After William's coronation his half-brother Odo was created Earl of Kent, with his power-base at Rochester at the eastern end of Watling Street (the old Roman road that joined with London and Chester) in Kent. Younger brother Robert Count of Mortain ruled north of the Thames and a trusted family friend William fitzOsbern ruled in the west, whilst Odo ruled south of the Thames during William's first absence during AD1067.
At the time of the 'Harrying of the North' Odo made enemies with another of his half-brother's staunchest supporters, Alan 'Rufus'. The Breton, cousin of another of William's allies Alan 'the Black', Count of Brittany saw much of his land laid waste by Odo and one of Odo's henchmen, Geoffrey of Coutances ( S W Normandy), neither of whom owned land in the North. Count Alan was understandably angered that William did not take action against either. Alan was known to be fair to his English tenants and others on his lands, perhaps this incensed Odo, thinking that all the English in the north should be punished for 'supporting' the rising of AD1069, when the Danes under Jarl Osbeorn came over to support the rebels.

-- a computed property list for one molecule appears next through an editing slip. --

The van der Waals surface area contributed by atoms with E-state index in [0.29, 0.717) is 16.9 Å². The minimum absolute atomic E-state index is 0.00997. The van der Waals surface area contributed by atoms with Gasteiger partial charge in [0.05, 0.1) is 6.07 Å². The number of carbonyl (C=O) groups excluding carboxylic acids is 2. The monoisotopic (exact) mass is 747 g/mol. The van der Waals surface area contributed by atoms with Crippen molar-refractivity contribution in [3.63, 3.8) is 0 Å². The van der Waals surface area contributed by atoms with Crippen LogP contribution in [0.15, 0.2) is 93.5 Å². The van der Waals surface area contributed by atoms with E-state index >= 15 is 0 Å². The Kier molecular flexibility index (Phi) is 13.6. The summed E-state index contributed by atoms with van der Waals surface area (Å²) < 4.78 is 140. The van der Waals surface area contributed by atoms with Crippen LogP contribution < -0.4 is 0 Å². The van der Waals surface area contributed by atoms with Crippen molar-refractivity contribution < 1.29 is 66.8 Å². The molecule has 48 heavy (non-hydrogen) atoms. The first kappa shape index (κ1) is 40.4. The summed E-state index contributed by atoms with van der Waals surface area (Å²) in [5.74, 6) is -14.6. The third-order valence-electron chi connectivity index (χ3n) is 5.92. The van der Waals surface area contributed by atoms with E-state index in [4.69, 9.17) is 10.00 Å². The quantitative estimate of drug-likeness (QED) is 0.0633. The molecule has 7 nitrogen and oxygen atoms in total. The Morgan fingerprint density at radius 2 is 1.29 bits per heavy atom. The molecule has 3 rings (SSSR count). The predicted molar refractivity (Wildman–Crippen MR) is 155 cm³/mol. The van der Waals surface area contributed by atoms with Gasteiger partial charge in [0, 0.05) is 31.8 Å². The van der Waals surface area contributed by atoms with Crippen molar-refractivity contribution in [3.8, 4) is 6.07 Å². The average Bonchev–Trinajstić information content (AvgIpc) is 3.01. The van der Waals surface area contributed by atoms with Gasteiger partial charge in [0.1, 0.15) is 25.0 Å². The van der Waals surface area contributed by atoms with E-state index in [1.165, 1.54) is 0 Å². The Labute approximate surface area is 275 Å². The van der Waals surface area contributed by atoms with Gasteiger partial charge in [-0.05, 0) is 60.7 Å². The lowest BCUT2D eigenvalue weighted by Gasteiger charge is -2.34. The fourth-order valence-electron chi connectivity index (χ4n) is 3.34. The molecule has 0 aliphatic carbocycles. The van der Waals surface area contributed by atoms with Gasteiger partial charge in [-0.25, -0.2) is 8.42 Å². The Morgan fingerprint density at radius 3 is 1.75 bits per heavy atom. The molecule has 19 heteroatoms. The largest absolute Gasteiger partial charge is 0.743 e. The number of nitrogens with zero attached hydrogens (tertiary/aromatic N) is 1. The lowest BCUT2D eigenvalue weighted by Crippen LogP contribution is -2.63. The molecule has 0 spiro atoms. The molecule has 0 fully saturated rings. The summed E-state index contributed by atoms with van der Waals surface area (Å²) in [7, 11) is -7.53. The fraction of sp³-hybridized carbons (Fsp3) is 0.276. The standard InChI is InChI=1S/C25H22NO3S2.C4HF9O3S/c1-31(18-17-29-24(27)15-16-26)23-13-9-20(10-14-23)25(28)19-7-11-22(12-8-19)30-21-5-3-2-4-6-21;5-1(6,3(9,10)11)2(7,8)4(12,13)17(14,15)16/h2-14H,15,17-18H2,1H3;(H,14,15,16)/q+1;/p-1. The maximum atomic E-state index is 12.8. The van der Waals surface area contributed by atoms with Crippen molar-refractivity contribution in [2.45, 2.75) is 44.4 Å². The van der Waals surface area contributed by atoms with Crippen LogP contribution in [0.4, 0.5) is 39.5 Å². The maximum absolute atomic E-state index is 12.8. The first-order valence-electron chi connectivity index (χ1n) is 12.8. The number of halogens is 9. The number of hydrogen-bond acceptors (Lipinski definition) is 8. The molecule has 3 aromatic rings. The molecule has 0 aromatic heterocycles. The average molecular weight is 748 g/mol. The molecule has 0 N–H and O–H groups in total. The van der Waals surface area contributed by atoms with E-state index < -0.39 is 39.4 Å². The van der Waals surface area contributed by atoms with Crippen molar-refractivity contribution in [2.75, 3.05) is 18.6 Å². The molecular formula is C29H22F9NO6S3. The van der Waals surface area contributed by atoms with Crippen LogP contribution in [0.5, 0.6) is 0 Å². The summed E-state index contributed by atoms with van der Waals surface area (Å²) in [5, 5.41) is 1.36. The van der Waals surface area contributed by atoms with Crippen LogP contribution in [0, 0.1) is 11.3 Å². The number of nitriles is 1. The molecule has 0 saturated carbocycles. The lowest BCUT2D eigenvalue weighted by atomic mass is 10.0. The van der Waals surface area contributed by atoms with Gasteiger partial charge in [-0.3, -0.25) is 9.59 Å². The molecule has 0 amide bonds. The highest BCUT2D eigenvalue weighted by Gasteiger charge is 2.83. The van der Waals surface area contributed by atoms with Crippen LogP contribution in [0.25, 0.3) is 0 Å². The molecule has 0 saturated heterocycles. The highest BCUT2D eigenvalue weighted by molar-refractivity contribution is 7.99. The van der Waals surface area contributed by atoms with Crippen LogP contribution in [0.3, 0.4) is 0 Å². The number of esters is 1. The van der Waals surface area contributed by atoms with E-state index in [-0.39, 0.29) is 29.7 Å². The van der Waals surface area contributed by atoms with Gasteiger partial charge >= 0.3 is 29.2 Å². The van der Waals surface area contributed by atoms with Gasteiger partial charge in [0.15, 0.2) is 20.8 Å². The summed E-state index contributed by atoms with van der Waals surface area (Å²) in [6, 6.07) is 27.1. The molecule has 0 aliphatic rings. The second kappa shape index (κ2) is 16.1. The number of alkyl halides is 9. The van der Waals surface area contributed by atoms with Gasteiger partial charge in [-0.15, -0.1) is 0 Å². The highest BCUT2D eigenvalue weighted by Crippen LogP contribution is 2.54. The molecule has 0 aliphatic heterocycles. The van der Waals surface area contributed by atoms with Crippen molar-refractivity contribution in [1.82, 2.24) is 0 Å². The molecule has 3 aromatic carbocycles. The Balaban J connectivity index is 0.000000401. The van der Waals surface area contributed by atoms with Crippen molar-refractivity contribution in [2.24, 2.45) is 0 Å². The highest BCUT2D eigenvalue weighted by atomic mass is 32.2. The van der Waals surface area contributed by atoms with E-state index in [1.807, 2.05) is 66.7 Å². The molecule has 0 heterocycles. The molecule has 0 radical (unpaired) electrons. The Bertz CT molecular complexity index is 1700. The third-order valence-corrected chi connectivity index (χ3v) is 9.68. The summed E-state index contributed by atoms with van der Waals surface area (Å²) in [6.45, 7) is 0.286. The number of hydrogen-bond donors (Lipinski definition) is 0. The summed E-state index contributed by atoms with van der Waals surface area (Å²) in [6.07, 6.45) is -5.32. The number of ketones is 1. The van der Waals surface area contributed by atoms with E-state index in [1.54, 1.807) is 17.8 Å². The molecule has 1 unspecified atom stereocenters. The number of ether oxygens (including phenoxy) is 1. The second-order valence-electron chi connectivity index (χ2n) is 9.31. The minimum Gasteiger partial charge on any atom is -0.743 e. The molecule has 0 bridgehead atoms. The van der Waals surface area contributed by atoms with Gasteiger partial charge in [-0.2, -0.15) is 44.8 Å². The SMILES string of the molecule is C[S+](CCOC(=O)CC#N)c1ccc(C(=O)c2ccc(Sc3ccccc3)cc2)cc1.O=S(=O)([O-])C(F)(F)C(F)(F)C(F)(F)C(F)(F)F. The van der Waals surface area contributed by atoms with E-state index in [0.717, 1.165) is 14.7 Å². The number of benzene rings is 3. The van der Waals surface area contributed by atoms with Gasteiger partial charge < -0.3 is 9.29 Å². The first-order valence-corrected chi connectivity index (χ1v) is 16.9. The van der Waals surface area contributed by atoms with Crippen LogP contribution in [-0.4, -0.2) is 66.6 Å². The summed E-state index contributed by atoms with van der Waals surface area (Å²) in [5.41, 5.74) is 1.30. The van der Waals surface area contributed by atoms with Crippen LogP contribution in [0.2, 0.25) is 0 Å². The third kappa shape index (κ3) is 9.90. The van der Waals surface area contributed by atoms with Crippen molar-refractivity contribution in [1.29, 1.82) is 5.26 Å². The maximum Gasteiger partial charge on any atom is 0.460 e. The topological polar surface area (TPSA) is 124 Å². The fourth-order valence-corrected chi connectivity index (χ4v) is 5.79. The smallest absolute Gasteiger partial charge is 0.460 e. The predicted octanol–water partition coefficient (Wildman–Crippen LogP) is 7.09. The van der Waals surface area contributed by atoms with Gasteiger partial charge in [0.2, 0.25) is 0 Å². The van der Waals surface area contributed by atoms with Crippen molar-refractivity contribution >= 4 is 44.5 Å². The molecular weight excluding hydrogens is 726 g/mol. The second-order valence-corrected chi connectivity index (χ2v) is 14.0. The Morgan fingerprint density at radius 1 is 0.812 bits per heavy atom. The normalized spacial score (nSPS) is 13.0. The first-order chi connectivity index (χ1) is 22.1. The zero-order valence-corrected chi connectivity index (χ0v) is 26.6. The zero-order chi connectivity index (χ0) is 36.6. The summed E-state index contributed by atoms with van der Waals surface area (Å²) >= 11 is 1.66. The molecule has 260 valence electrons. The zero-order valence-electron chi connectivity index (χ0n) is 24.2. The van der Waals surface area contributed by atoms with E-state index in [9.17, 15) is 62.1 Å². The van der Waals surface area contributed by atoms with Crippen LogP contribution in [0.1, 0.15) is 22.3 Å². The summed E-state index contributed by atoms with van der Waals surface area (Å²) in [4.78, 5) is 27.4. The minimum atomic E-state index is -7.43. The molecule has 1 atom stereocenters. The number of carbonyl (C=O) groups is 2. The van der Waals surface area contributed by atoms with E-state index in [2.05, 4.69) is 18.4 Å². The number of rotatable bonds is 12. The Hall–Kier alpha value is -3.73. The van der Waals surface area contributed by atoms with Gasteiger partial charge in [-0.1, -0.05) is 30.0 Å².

Odo was accused of 'acquiring' ecclesiastical estates, which may explain his imprisonment by his pious half-brother - although he may have 'trodden on the king's train' in other ways, not least of which would have been exceeding his brief. The abbey of St. Augustine's at Canterbury and St. Albans and the bishopric of Rochester acknowledged his protection and support, however. He was a very wealthy lord in his own right, with lands worth £3,000 according to Domesday. These lands lay mostly in Kent where his earldom was centred, although he held land also in Buckinghamshire, Hertfordshire and Lincolnshire.